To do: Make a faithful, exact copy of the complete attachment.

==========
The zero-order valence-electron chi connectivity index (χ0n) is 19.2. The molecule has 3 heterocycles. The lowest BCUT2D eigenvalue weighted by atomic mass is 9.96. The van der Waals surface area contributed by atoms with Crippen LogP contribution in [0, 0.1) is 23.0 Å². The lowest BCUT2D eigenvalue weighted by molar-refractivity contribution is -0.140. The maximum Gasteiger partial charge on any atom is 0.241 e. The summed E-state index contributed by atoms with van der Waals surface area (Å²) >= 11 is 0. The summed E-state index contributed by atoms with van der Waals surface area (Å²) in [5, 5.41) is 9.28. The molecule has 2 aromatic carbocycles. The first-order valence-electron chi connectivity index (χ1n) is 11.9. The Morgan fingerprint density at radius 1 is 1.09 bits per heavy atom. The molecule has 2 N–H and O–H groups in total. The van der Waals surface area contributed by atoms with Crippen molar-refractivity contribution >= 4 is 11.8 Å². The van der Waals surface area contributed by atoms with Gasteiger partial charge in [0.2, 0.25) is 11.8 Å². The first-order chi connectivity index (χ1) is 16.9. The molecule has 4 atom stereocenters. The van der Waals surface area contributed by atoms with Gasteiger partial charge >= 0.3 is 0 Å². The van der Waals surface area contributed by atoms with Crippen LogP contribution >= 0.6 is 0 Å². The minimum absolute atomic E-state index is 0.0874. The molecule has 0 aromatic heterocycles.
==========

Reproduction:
The zero-order valence-electron chi connectivity index (χ0n) is 19.2. The molecule has 3 heterocycles. The lowest BCUT2D eigenvalue weighted by atomic mass is 9.96. The van der Waals surface area contributed by atoms with Crippen LogP contribution in [0, 0.1) is 23.0 Å². The lowest BCUT2D eigenvalue weighted by molar-refractivity contribution is -0.140. The maximum Gasteiger partial charge on any atom is 0.241 e. The summed E-state index contributed by atoms with van der Waals surface area (Å²) >= 11 is 0. The summed E-state index contributed by atoms with van der Waals surface area (Å²) in [5, 5.41) is 9.28. The molecule has 2 aromatic carbocycles. The first-order valence-electron chi connectivity index (χ1n) is 11.9. The Morgan fingerprint density at radius 1 is 1.09 bits per heavy atom. The molecule has 2 N–H and O–H groups in total. The van der Waals surface area contributed by atoms with Crippen molar-refractivity contribution >= 4 is 11.8 Å². The van der Waals surface area contributed by atoms with Gasteiger partial charge in [0.2, 0.25) is 11.8 Å². The first-order chi connectivity index (χ1) is 16.9. The molecule has 4 atom stereocenters. The van der Waals surface area contributed by atoms with Gasteiger partial charge >= 0.3 is 0 Å². The van der Waals surface area contributed by atoms with Crippen LogP contribution >= 0.6 is 0 Å². The minimum absolute atomic E-state index is 0.0874. The molecule has 0 aromatic heterocycles.